Stephen Hawking died today – on the anniversary of Albert Einstein's birth in 1879 – in a strange coincidence linking the two brilliant minds.
In another stunning turn of events he was born on January 8, 1942, on the 300th anniversary of Galileo's death.
Galileo made great leaps in mathematics and discovered much more about space – paving the way for greater understanding of the stars.
Professor Hawking joined both these men in furthering our knowledge of the world around us, and following his death aged 76 many commented on the significance of his birth and death days.
March 14 is also celebrated as Pi Day, which honours the ratio of a the circumference of a circle to its diameter, bringing yet another scientific link to the professor's life.
The English physicist who changed the way we understand the universe, wrote A Brief History of Time and was the subject of Oscar-winning film The Theory of Everything, died peacefully at home in Cambridge in the early hours of this morning.
He was considered a medical marvel, having lived for more than half a century after being given two years to live when he was diagnosed with motor neurone disease in 1963.
In a statement, his children Lucy, Robert and Tim said: "We are deeply saddened that our beloved father passed away today.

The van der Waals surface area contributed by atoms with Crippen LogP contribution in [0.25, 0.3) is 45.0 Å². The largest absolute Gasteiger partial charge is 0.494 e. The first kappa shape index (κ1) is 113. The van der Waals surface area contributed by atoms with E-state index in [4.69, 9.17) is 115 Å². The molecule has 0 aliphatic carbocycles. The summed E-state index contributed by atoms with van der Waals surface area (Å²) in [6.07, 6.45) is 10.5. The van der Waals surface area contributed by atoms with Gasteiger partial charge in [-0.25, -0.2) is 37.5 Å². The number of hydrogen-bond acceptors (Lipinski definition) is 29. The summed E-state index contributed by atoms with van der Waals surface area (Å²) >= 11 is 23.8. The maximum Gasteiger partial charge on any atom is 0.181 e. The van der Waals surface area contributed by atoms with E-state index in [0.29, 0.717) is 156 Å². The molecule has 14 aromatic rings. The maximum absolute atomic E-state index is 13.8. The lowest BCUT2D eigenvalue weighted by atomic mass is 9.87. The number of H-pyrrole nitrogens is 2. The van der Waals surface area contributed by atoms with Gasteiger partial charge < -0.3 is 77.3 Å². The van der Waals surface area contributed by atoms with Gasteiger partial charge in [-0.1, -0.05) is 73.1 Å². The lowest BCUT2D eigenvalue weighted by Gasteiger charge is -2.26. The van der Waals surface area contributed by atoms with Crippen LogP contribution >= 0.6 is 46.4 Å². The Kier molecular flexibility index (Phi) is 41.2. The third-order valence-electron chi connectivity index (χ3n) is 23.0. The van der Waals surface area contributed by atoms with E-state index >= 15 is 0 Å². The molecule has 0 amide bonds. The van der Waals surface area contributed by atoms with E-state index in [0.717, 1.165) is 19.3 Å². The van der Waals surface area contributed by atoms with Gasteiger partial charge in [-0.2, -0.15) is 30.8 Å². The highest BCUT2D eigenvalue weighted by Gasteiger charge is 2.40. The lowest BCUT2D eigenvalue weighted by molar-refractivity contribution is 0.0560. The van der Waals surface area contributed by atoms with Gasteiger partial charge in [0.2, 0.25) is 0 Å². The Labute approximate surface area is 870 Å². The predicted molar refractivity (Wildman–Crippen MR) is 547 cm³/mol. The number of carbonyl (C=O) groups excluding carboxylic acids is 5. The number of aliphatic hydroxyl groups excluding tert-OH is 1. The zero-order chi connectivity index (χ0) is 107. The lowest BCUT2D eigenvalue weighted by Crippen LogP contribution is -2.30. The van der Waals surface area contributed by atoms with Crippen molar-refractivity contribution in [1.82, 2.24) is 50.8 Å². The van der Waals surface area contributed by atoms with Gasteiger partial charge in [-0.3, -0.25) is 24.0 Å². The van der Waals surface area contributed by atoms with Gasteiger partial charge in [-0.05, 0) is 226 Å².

"He was a great scientist and an extraordinary man whose work and legacy will live on for many years.
"His courage and persistence with his brilliance and humour inspired people across the world.
"He once said, 'It would not be much of a universe if it wasn't home to the people you love.' We will miss him forever."
Tributes have poured in from some of the greatest minds in modern science.
Canadian space explorer, Chris Hadfield, posted on Twitter: "Genius is so fine and rare. Goodbye Professor Hawking. You inspired and taught us all."
Professor Brian Cox also paid tribute to the genius, writing: "Sad to hear about Stephen Hawking. What a remarkable life."
A Brief History of Time – published in 1988 – made him a household name, explaining complex scientific theories to the masses.
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